Joyce Glasser reviews The Shallows (August 12, 2016) Cert. 15, 86 min.
We last saw the 28-year-old actress Blake Lively in Savages and The Age of Adaline and will soon be seeing her in Woody Allen’s Café Society, but we have never seen so much of her as in The Shallows. For 98% of this sun-drenched survival film set on a pristine, picture-perfect beach in Mexico she is wearing a bikini, sometimes partially covered with a wet-suit top. Her long, perfect legs play a large part in the film, and not only when they encounter a sharp coral reef, a vengeful white shark, and a couple of make-shift sutures. The talented Catalan director Jaume Collet-Serra’s absorbing, minimalist thriller is let down, however, by a script by Anthony Jaswinski’s that cheapens the visual and visceral impact.
The film begins with a boy kicking a ball along an otherwise deserted beach that borders a secluded cove. He encounters a camera attached to a helmet that has been washed up on the beach. We notice the remains of a half-buried surfboard near-by. He watches what looks like a person being dragged under water by a shark and runs home with his find. We do not know the relationship between the found camera and Nancy until the end of the film and have almost forgotten it by then.
The next person we see on this beach is Galveston, Texas resident and former medical student Nancy Adams (there is a reputable medical school in Galveston). She has come to Mexico with ‘an unreliable’ friend (left behind in the hotel with a hangover) to mourn and find herself. Specifically, she is looking for a beach where her late mother surfed just after discovering she was pregnant with Nancy in 1990. Much to the disappointment of her doting father (Brett Cullen) Nancy has just dropped out of medical school, disillusioned that she could do nothing to save her mother from the cancer that recently took her life. After ignoring just about every common sense safety rule in the book, Nancy’s next challenge is to save herself.
We watch Nancy offer money to the local stranger (Oscar Jaenada) who has given her a lift to the beach. When she asks the name of the beach, he does not answer. Undaunted, Nancy wastes no time heading into the water by herself and we, if not Nancy, are relieved to see that she is not alone. When she asks the two male surfers in the water for the name of the beach they tell her, ‘if we tell you that, we die’, perhaps referring to the location they want to keep secret or to some old legend. In any event, Nancy cannot understand them as she speaks no Spanish.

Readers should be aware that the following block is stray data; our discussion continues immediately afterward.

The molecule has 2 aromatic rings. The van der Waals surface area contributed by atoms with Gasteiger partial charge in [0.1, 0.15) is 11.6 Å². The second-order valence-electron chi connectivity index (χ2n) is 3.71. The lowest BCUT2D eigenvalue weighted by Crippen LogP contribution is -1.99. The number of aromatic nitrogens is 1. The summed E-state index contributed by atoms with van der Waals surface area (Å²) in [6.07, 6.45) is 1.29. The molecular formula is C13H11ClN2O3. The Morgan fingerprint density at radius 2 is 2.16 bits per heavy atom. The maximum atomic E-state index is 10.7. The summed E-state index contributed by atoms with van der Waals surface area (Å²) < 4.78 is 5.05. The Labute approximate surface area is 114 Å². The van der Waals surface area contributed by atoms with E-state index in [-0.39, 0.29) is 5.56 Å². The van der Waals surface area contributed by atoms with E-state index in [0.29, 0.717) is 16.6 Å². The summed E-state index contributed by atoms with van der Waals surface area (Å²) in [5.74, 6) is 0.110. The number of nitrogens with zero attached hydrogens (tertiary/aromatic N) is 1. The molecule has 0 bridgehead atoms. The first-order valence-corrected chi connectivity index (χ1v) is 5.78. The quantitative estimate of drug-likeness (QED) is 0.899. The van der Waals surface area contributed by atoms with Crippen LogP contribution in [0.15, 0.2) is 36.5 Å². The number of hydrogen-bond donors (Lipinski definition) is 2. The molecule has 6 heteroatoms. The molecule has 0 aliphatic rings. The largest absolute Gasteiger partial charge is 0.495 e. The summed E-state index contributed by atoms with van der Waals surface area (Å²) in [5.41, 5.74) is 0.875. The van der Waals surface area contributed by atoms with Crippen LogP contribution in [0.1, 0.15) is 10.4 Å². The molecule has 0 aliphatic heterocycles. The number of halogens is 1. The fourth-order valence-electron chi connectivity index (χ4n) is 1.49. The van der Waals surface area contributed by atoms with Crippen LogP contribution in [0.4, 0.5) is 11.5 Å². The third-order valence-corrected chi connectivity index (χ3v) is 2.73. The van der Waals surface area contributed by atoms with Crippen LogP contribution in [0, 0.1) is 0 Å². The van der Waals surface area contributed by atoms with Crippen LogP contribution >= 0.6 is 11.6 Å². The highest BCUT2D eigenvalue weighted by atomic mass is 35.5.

After surfing a few perfect waves, Nancy takes a break to call her father and younger sister, which is where the expository back story is revealed. She eats an apple and drinks some water.
Instead of leaving with the two surfers, Nancy tells them she is staying behind for one last wave. We never learn how she intends to get back to her hotel. While waiting, she notices the carcass of a whale and soon discovers that she has inadvertently trespassed on a great white shark’s feeding ground. Within minutes Nancy finds herself stranded on a small rock with night setting in; her surf board floating away; and her wounds alerting the shark to any move she hopes to make. Though she is only 200 yards from shore – close enough to attempt warning the two returning surfers the following morning – she is trapped. A tense battle of wits ensues between Nancy and her ubiquitous, insatiable nemesis.
At 86 minutes, The Shallows is so compact that you are riveted from start to finish. And that says a lot, because some of the script is so silly you want to laugh. Would you go surfing alone on a strange beach when no one knows where you are? Wouldn’t Nancy try to make contact with her friend at the hotel? Why are there no more waves after the male surfers leave? And how could anyone from Galveston, where a quarter of the population is Mexican, particularly a med student, not speak a word of Spanish? And while we’re at it, how is it possible that Nancy could remain alive after opening her mouth to scream under water (and then swimming a bit more) before surfacing?
These questions and the sentimental back story manage to detract from a thriller that is nearly affective enough to make up them. Part of the credit is down to Collet-Serra’s direction, but most of it has to go to the photogenic Blake Lively, whose real life husband, Ryan Reynolds, spent most of the film Buried in a box underground – a survival thriller where a bit of fresh air and water would not have gone amiss.
While the film is set in Mexico, it was shot entirely on location in Australia. In fairness to Australia, this only happened when the city of Galveston refused the filmmakers a permit. Or, it could be that they didn’t relish the publicity: Galveston Beach is said to be the most dangerous beach in Texas. However, considering that Australia reportedly has the highest number of fatal shark attacks in the world, it seems a bit unfair to saddle Mexico with this nasty creature. After all, Mexico and Australia are rivals for the surfing and scuba diving tourist dollar.
You can watch the film trailer here: